Here's What Soccer Stars Eat In A Day

Oh, to be a famous athlete. They're attractive. They're strong and fit. They're millionaires with mansions, maids, and personal trainers. And let's not forget, they can eat a lot more calories than non-athletes since they're so active. And the more active you are, the more food you need because food is fuel. It's always fun to learn just how many calories certain athletes consume on a daily basis and to see what foods contribute to those calories.

The International Olympic Committee states that Michael Phelps, winner of 28 Olympic medals, was eating 8 to 10,000 calories a day at one point since he was burning about 1,000 an hour during training. According to CelebAnswers, LeBron James consumes up to 5,000 calories a day throughout the NBA season and during training.

But what about athletes who play professional soccer, a sport that involves nothing but running, kicking, and more running? In fact, ITG Next claims soccer players run about 7 miles per game, which is more than what some people walk in a day. So, what do soccer stars really eat in one day to keep up with their intense training routines?

Their meals focus on protein and carbs

Independent sat down with private chef Jonny Marsh, who cooks for Manchester City Football Club, to learn more about what he cooks for some of the "most-talented footballers." On his Instagram, Marsh shared his parmesan and basil-topped tomato pomodoro pasta recipe, which he prepared for Manchester United left-back Luke Shaw. A "pre-game classic," the pasta consists of 20 egg yolks, flour, onions, garlic, plum tomatoes, salt, and sugar. For John Terry — a former center-back — he cooked vegan chili con carne, and for Birmingham City striker Troy Deeney, Marsh prepared Thai green curry.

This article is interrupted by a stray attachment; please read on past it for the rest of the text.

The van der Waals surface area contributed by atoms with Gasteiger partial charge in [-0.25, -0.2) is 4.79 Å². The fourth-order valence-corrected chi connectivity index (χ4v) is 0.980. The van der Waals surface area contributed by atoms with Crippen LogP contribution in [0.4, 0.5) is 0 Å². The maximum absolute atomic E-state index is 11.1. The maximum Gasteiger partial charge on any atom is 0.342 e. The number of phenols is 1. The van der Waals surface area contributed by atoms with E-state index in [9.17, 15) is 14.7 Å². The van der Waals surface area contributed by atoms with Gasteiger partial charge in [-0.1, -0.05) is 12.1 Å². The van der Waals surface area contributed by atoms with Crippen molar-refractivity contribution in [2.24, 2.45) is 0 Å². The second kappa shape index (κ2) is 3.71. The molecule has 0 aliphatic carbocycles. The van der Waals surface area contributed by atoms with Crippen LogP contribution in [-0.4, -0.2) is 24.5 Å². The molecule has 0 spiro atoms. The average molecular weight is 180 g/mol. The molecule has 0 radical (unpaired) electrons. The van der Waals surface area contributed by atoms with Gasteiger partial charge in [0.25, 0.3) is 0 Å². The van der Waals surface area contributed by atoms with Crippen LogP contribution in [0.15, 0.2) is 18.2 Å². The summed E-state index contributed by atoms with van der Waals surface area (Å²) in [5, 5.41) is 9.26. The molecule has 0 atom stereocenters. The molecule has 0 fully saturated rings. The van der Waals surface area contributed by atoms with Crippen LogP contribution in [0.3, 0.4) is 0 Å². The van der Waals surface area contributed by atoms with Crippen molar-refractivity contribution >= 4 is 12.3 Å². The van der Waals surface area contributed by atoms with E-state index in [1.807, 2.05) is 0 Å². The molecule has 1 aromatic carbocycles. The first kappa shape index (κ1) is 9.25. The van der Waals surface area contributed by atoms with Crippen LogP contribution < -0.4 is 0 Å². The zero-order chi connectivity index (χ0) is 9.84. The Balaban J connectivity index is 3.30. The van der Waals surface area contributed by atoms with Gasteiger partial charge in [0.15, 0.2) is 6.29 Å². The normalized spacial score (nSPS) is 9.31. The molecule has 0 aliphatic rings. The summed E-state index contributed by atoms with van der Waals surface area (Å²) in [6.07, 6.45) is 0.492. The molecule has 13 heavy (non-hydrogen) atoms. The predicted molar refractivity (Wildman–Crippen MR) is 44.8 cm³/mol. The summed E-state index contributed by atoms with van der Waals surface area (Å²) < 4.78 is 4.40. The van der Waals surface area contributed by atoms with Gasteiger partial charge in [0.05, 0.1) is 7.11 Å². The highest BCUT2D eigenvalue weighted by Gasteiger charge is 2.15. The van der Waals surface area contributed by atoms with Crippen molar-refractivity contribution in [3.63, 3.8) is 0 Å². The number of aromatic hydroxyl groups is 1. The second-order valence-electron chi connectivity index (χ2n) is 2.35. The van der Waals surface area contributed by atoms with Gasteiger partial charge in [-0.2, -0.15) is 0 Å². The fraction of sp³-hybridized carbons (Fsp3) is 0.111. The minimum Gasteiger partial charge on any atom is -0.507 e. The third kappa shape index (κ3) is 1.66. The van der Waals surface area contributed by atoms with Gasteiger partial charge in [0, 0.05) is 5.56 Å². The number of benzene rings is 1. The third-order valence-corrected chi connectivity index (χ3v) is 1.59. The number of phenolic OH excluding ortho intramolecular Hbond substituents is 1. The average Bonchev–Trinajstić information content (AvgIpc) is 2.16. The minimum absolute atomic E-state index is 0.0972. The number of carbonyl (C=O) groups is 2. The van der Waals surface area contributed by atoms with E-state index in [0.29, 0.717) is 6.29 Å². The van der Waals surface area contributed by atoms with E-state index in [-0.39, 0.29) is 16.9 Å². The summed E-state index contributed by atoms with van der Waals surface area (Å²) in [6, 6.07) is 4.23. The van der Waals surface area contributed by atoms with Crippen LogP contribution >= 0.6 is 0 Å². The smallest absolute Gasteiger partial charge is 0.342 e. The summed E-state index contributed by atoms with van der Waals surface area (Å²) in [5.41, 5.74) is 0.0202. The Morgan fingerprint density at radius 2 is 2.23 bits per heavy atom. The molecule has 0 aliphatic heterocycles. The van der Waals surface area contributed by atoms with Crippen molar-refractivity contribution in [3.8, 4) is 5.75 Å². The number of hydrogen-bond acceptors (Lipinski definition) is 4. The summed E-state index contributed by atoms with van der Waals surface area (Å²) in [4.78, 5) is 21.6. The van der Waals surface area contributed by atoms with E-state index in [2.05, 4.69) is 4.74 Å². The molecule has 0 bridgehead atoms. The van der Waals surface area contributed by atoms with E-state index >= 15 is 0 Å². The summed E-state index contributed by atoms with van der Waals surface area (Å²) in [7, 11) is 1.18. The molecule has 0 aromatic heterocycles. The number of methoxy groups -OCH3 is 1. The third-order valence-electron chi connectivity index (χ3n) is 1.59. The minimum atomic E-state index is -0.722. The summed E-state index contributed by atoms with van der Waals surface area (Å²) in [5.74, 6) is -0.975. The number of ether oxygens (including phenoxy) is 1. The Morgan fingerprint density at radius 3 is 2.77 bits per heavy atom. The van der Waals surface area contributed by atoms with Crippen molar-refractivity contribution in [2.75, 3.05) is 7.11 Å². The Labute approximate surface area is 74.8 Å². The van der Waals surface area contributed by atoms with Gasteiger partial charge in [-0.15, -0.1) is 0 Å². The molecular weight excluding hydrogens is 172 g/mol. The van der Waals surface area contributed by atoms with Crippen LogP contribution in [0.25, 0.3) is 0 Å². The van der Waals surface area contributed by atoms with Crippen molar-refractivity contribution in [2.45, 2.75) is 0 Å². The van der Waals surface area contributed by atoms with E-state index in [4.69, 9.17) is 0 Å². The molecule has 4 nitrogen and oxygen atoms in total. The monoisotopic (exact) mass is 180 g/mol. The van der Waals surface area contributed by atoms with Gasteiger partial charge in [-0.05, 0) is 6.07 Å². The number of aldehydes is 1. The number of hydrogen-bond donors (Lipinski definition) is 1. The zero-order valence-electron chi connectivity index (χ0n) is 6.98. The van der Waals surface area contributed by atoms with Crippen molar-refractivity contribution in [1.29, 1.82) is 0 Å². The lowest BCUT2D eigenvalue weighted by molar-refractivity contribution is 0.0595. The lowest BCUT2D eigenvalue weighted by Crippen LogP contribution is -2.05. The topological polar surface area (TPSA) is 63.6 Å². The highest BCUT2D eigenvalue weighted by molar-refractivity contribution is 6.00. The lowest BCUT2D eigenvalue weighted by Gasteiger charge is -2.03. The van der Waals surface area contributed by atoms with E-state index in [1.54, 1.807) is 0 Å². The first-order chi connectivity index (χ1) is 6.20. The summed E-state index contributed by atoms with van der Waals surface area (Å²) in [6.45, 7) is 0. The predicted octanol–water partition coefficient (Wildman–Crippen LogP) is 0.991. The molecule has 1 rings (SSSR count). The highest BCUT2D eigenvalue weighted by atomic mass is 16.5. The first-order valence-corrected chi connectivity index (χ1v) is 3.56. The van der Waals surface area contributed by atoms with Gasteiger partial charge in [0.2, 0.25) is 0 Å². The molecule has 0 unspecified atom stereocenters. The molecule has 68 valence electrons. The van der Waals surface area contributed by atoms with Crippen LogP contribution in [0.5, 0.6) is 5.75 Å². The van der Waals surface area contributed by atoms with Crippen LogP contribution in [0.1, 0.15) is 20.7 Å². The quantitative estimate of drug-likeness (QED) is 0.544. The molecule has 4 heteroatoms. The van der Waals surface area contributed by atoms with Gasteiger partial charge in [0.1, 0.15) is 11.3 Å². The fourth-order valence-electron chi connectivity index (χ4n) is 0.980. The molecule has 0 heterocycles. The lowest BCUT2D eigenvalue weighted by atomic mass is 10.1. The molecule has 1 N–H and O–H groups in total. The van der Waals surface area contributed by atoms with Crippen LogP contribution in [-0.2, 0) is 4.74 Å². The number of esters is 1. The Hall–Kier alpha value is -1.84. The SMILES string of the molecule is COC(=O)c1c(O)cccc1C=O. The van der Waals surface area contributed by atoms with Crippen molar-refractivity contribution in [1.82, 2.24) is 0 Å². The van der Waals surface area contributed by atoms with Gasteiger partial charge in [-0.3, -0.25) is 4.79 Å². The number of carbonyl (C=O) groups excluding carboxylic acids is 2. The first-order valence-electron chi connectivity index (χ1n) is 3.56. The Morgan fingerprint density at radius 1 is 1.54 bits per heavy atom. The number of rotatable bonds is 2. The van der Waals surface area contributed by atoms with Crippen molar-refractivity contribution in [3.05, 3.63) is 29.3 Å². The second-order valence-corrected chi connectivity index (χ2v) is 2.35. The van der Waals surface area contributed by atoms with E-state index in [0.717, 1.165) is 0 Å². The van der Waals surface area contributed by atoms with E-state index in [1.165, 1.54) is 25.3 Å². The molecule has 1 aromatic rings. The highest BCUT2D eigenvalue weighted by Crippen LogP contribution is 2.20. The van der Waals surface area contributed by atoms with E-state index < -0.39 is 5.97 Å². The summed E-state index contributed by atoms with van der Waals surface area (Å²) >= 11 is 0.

Livestrong also provides some insight into sample meals of professional soccer players. During his days as a forward, Diego Forlan Corazzo would eat brown bread, yogurt, a ham and cheese omelet for a high-protein breakfast and pasta or rice with chicken for lunch. For dinner, he enjoyed a plate of fresh fish and steamed veggies, with the occasional dessert.

On game days, former forward and midfielder Wayne Rooney would eat a banana and a bowl of "sugary cereal" for breakfast and cereal bars as a mid-morning snack. The International Association Football Federation claims that restricting carbohydrates before a match is one of the biggest mistakes players make, and that elite soccer players should eat "cereal, pancakes, baked beans, and toast or yogurt before a match." Of course, meals vary from player to player, but generally, there's a significant emphasis on meals with more carbs and protein.